“Blood sample” .. an Egyptian scientist makes a huge discovery that traps cancer


And the scientist Cyril Shahdi concluded that cancer tumors secrete a liquid genetic material in the patient’s blood, and through this material and its analysis, millions of information about the developments of the disease can be obtained.

Through this also, it is possible to develop treatment plans for a cancerous tumor and determine the extent of its response to treatment or not, as well as relief from the misery of surgical procedures for taking solid samples from tumors and replacing that with the liquid sample discovered by the Egyptian scientist.

Shahdi, Assistant Lecturer, University College of Medicine CairoHe made this discovery by leading a large research team in the United States. This team included researchers from Weill Cornell Medical College in New York, Cairo University, the Cancer Institute of Nevada and University of Washington and Harvard University.

The famous scientific journal Nature, through its oldest journal, the English Cancer Journal, celebrated this achievement and dedicated a special issue to it detailing its details on January 19.

According to the study published in “Nature”, Cyril and his research team noticed that part of the genetic material of malignant tumors finds its way from the tumor to the blood vessels in the form of a liquid substance, and it has become easy to perform genetic analyzes on the genetic material liquid in blood to help better understand the changes The genetic material that occurs during disease progression without exposing the patient to repeated sampling of the tumor Which requires complex surgical procedures that are not suitable for most patients.

The research team, which also includes among its members the Egyptian Bishoy Felts, conducted an extensive study to answer an important question for patients with bladder cancer, which is whether it is possible to use liquid genetic material to predict tumor response to treatment and understand the causes of disease resistance to treatment?

Cyril Shahdi told “Sky News Arabia” that his research team, to answer this question, analyzed 182 liquid samples collected from 53 patients with advanced stages of bladder cancer while receiving treatment over a period of five years, and the liquid genetic material in those samples was analyzed using Advanced technology, which enables us to know the genetic mutations and their quantity in the sample.

He added, “This study is one of the largest clinical studies on the follow-up of the fluid genetic material in blood in patients with leukemia Cancer bladder”.

He continued, “The doctor always stands unable to tell the patient, who is in an advanced stage, whether there is a real benefit from treatment or not. Today, we give the doctor and patient new hope and provide an important guideline for a better treatment plan.”

The study proves that the quantification of liquid genetic material is a true expression of tumor size and severity, and that patients whose blood contains high amounts of tumor genetic material are prone to more aggressive progression and a lower rate of survival than their counterparts with low amounts.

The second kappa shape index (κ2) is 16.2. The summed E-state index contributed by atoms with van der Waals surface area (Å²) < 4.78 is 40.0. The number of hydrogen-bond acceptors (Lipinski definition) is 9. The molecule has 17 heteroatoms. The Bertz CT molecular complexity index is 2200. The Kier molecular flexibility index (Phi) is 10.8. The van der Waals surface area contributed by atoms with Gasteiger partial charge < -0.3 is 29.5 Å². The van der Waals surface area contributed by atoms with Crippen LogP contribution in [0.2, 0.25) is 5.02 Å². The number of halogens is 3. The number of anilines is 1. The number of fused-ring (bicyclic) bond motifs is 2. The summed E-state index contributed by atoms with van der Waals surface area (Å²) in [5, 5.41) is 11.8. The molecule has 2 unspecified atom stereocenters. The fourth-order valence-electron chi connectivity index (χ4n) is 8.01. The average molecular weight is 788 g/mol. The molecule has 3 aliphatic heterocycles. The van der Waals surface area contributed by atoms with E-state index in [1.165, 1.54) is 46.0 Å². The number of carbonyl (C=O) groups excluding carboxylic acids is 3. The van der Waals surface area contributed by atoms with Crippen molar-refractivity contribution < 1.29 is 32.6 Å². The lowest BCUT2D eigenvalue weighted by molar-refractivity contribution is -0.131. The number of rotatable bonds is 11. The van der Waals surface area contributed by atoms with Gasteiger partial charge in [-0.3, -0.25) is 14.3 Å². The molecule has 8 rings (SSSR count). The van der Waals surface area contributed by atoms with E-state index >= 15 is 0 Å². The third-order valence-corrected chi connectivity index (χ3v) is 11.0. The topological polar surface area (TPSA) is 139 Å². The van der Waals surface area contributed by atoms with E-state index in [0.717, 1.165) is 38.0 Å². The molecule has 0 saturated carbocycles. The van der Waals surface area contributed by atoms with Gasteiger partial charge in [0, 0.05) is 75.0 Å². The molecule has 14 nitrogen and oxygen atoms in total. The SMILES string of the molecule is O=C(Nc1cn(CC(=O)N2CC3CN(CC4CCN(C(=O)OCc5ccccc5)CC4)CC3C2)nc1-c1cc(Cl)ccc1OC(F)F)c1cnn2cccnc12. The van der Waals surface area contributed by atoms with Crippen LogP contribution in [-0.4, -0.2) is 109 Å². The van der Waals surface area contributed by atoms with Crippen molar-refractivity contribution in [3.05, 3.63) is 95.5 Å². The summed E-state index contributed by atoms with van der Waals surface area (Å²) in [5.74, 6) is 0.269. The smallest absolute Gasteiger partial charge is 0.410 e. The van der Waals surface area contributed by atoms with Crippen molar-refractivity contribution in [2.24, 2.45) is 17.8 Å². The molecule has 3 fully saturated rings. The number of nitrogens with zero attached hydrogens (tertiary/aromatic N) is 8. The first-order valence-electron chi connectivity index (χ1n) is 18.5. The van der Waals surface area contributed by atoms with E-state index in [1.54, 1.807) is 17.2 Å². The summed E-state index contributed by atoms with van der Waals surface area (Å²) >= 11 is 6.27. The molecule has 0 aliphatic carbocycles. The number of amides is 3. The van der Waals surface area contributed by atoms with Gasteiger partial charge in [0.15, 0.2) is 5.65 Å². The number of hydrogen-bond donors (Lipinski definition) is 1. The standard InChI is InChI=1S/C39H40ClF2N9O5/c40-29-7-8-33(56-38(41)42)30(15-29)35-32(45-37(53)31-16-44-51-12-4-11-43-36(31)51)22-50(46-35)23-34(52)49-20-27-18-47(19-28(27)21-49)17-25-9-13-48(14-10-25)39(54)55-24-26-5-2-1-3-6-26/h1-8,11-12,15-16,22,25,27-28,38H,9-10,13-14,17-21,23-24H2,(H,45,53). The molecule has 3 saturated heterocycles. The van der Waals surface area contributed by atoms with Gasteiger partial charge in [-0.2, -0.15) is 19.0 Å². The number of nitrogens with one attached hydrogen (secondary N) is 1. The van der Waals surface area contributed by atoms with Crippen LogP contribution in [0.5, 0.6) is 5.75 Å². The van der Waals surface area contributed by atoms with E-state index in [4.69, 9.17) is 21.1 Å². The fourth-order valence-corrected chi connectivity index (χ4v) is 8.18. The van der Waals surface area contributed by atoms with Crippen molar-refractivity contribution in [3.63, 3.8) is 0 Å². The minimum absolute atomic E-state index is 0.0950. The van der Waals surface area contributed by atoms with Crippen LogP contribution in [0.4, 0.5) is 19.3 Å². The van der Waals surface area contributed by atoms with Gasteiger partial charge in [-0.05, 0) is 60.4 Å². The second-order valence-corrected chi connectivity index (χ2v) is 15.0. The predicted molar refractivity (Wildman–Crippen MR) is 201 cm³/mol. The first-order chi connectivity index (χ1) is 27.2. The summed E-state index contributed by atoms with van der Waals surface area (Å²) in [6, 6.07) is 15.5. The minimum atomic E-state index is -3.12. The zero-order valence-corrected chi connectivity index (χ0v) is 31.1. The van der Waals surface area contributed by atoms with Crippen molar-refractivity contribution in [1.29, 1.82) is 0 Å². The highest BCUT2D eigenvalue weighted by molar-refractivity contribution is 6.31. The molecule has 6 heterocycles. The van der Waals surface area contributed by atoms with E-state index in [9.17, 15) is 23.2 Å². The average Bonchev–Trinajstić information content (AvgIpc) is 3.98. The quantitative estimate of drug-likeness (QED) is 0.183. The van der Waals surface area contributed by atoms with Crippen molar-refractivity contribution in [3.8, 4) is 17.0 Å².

According to Shahdi, the study proves that “the genetic analysis of the liquid genetic material in the blood predicts which patients will respond in an extended manner to treatment, and that the genetic analysis can predict the development of the disease over time.” treatment“.

The study showed that the quantitative change of the liquid genetic material can predict treatment failure about three months before it appears using conventional CT scans, which gives the doctor ample time to change the treatment plan, according to Kirls Shahdi.

He stressed: “There is no doubt that this study will open the door to many therapeutic applications that depend on understanding the structure of tumor Individually and personally, each patient is treated with a separate plan based on the characteristics of his tumor.”

It should be noted that Dr. Cyril Shahdi, who achieved this huge achievement, was born in a village in the governorate Sohag In Upper Egypt, he graduated from the Faculty of Medicine of Cairo University, completed his training in oncology at Cairo University, and received a fellowship from the American Society of Oncology to complete his research on bladder cancer at Weill Cornell Medical College in New York. Most recently, Shahdi joined the Center for Experimental Oncology at Christie’s Institute, UK, to lead the Advanced Immunotherapy Program.

Shahdi had previously achieved a great achievement at the end of 2020, when he reached the genetic makeup of cancer. The young Egyptian confirms that he is continuing his research to find the best ways to eliminate this disease that threatens humanity, and most homes suffer from it, especially in Egypt.

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